Is Kovvada next?
Well known environmental activist and former Union Power Secretary, Government of India, Mr. EAS Sharma, in a recent conversation, said, “The residents in and around Kovvada village, especially the fishing community in Srikakulam district, feel considerably apprehensive at the bleak prospect of losing their fertile agricultural lands and losing their access to the sea for fishing, in addition to being exposed to the potential dangers of a nuclear power project (6x1000 MW capacity) being set up by General Electric company.”
Moreover, he continued, "The six reactors at Kovvada will cost anywhere around Rs. 4-7 lakh crore and, without taking into account the cost of decommissioning the reactors at the end of the project life, the levelled unit cost of electricity is estimated to be around Rs 16-26 per kilo-ways-hour.”
CITU state president Ch. Narasinga Rao alleged that the administration is using various methods, like illegal distribution of money and forging land ownership documents, to pressurise the villagers to give up their land.
The PPS claimed that if the proposed land transfer for this project in Kovvada goes ahead, several coastal villages, close to 20,000 people, will be restricted to access nearby grazing grounds, fields and water bodies, which will result into chronic hunger and malnutrition. The landless peasants, living in Kovvada, Kotapalem, Tekkali and other villages will also lose employment as agricultural labourers when the government transfers the agricultural lands to the project. Also, there will be very limited employment opportunities for these unskilled village people in the proposed project.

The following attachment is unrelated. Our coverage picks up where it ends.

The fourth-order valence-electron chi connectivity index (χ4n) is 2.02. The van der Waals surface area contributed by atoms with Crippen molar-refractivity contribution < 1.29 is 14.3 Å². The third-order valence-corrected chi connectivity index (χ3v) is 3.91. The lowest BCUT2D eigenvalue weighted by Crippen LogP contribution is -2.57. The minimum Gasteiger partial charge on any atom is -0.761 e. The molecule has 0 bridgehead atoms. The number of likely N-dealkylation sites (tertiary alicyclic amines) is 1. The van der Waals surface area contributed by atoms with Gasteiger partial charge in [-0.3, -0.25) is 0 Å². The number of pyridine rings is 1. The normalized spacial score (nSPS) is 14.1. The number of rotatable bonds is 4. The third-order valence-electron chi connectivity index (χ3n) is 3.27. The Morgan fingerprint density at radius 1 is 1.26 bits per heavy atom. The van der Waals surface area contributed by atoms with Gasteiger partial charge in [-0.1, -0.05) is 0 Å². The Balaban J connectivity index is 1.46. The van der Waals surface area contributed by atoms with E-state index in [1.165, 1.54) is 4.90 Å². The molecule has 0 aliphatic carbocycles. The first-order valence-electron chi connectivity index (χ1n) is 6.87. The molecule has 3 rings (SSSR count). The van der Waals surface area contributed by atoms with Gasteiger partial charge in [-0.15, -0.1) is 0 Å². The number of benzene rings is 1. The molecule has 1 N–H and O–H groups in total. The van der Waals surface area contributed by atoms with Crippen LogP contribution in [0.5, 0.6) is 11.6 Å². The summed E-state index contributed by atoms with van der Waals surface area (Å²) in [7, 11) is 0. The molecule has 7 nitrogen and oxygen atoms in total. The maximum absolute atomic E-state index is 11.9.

Citing the examples of successful agitations in Sompeta, Kakarapalli, and Polaki in Srikakulam and other places PPS announced that with the help of workers from the Pydibhimavaram industrial zone and surrounding villagers they would stop the project at any cost.
Sharma further warned, “The civil nuclear liability law enacted by the government in our case has placed a very low cap on the liability that could be passed on to the reactor suppliers but the latter are not prepared to bear even such a limited liability. Under pressure, it is likely that the Government of India will finally bow down to the wishes of the reactor suppliers and find ways to exempt them from the liability, thereby creating scope for the latter to cut corners on the safety features of the reactors”.
The Environmental Impact Assessment(EIA) is still yet to be conducted. The Social Impact Assessment (SIA) report, which is necessary before land acquisition begins, conducted in June, is yet to be released. The leaders of the successful Sompeta agitation said that they will oppose the project at any cost. And towards this end, they are planning an awareness programme from Kavali to Kovvada to mobilise people.
With all this, the mega plan to make AP the nuclear energy hub of the country is definitely not going to be a cakewalk.